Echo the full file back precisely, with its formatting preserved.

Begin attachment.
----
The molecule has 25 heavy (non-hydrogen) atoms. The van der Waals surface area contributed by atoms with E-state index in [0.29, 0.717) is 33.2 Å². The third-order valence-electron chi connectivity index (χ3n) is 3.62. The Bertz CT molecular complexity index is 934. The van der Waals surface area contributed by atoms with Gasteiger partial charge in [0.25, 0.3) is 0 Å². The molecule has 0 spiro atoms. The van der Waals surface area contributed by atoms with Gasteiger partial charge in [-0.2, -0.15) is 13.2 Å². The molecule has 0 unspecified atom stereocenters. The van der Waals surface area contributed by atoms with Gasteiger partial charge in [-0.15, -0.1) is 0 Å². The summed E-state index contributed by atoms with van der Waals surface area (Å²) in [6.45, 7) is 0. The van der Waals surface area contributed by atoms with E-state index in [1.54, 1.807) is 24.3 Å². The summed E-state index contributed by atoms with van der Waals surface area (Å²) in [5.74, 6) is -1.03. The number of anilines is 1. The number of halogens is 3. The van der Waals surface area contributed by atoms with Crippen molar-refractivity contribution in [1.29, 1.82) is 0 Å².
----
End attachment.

The molecule has 25 heavy (non-hydrogen) atoms. The van der Waals surface area contributed by atoms with E-state index in [0.29, 0.717) is 33.2 Å². The third-order valence-electron chi connectivity index (χ3n) is 3.62. The Bertz CT molecular complexity index is 934. The van der Waals surface area contributed by atoms with Gasteiger partial charge in [0.25, 0.3) is 0 Å². The molecule has 0 spiro atoms. The van der Waals surface area contributed by atoms with Gasteiger partial charge in [-0.2, -0.15) is 13.2 Å². The molecule has 0 unspecified atom stereocenters. The van der Waals surface area contributed by atoms with Gasteiger partial charge in [-0.15, -0.1) is 0 Å². The summed E-state index contributed by atoms with van der Waals surface area (Å²) in [6.45, 7) is 0. The van der Waals surface area contributed by atoms with E-state index in [1.54, 1.807) is 24.3 Å². The summed E-state index contributed by atoms with van der Waals surface area (Å²) in [5.74, 6) is -1.03. The number of anilines is 1. The number of halogens is 3. The van der Waals surface area contributed by atoms with Crippen molar-refractivity contribution in [1.29, 1.82) is 0 Å².